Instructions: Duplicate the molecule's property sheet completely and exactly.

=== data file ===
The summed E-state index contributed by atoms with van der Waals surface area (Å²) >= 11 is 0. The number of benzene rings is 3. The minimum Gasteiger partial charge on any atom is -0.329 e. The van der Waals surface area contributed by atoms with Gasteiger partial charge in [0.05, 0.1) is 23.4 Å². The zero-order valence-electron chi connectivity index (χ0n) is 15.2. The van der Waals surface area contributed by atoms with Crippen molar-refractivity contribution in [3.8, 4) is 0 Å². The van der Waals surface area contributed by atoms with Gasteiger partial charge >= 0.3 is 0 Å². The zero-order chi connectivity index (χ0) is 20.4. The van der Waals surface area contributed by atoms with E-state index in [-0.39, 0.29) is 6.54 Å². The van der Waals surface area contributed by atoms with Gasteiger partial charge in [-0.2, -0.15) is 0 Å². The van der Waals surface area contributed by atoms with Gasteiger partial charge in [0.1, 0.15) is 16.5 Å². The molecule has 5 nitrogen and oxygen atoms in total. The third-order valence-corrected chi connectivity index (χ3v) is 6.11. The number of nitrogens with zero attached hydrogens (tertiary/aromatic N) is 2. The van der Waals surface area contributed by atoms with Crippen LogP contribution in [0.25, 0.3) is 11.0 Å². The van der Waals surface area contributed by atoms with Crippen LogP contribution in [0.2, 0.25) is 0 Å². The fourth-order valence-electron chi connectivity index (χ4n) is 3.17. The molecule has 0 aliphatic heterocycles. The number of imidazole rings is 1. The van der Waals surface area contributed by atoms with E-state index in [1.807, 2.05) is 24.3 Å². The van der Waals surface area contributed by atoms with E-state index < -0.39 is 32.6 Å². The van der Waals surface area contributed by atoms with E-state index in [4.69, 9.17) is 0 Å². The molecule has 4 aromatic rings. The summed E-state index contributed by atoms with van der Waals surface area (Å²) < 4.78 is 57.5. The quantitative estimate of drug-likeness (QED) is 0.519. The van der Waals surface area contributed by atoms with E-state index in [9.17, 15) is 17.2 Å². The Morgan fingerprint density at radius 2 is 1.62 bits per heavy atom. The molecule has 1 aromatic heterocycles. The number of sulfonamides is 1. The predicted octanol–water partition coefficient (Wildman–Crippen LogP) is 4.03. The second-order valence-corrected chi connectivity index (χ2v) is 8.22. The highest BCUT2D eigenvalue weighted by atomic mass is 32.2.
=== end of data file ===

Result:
The summed E-state index contributed by atoms with van der Waals surface area (Å²) >= 11 is 0. The number of benzene rings is 3. The minimum Gasteiger partial charge on any atom is -0.329 e. The van der Waals surface area contributed by atoms with Gasteiger partial charge in [0.05, 0.1) is 23.4 Å². The zero-order valence-electron chi connectivity index (χ0n) is 15.2. The van der Waals surface area contributed by atoms with Crippen molar-refractivity contribution in [3.8, 4) is 0 Å². The van der Waals surface area contributed by atoms with Gasteiger partial charge >= 0.3 is 0 Å². The zero-order chi connectivity index (χ0) is 20.4. The van der Waals surface area contributed by atoms with E-state index in [-0.39, 0.29) is 6.54 Å². The van der Waals surface area contributed by atoms with Gasteiger partial charge in [-0.2, -0.15) is 0 Å². The van der Waals surface area contributed by atoms with Gasteiger partial charge in [0.1, 0.15) is 16.5 Å². The molecule has 5 nitrogen and oxygen atoms in total. The third-order valence-corrected chi connectivity index (χ3v) is 6.11. The number of nitrogens with zero attached hydrogens (tertiary/aromatic N) is 2. The van der Waals surface area contributed by atoms with Crippen LogP contribution in [0.25, 0.3) is 11.0 Å². The van der Waals surface area contributed by atoms with Crippen LogP contribution in [0.2, 0.25) is 0 Å². The fourth-order valence-electron chi connectivity index (χ4n) is 3.17. The molecule has 0 aliphatic heterocycles. The number of imidazole rings is 1. The van der Waals surface area contributed by atoms with E-state index in [1.807, 2.05) is 24.3 Å². The van der Waals surface area contributed by atoms with E-state index < -0.39 is 32.6 Å². The van der Waals surface area contributed by atoms with E-state index in [4.69, 9.17) is 0 Å². The molecule has 4 aromatic rings. The summed E-state index contributed by atoms with van der Waals surface area (Å²) < 4.78 is 57.5. The quantitative estimate of drug-likeness (QED) is 0.519. The van der Waals surface area contributed by atoms with E-state index in [9.17, 15) is 17.2 Å². The Morgan fingerprint density at radius 2 is 1.62 bits per heavy atom. The molecule has 1 aromatic heterocycles. The number of sulfonamides is 1. The predicted octanol–water partition coefficient (Wildman–Crippen LogP) is 4.03. The second-order valence-corrected chi connectivity index (χ2v) is 8.22. The highest BCUT2D eigenvalue weighted by atomic mass is 32.2.